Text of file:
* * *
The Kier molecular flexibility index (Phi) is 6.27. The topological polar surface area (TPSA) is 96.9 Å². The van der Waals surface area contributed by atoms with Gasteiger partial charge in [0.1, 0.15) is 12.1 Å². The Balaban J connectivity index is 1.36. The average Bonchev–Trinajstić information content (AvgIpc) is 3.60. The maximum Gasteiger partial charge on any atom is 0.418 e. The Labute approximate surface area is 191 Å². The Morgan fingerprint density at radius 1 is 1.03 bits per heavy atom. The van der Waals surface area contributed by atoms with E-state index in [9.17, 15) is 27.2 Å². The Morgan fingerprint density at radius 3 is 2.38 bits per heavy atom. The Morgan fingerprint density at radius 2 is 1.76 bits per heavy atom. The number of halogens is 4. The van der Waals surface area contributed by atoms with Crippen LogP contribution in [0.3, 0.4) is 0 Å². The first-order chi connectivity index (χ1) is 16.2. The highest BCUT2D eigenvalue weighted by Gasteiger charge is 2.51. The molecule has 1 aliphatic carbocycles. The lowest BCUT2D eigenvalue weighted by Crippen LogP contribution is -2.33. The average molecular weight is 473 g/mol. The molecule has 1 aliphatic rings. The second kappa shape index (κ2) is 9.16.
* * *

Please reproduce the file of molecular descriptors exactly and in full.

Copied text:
The Kier molecular flexibility index (Phi) is 6.27. The topological polar surface area (TPSA) is 96.9 Å². The van der Waals surface area contributed by atoms with Gasteiger partial charge in [0.1, 0.15) is 12.1 Å². The Balaban J connectivity index is 1.36. The average Bonchev–Trinajstić information content (AvgIpc) is 3.60. The maximum Gasteiger partial charge on any atom is 0.418 e. The Labute approximate surface area is 191 Å². The Morgan fingerprint density at radius 1 is 1.03 bits per heavy atom. The van der Waals surface area contributed by atoms with E-state index in [9.17, 15) is 27.2 Å². The Morgan fingerprint density at radius 3 is 2.38 bits per heavy atom. The Morgan fingerprint density at radius 2 is 1.76 bits per heavy atom. The number of halogens is 4. The van der Waals surface area contributed by atoms with Crippen LogP contribution in [0.3, 0.4) is 0 Å². The first-order chi connectivity index (χ1) is 16.2. The highest BCUT2D eigenvalue weighted by Gasteiger charge is 2.51. The molecule has 1 aliphatic carbocycles. The lowest BCUT2D eigenvalue weighted by Crippen LogP contribution is -2.33. The average molecular weight is 473 g/mol. The molecule has 1 aliphatic rings. The second kappa shape index (κ2) is 9.16.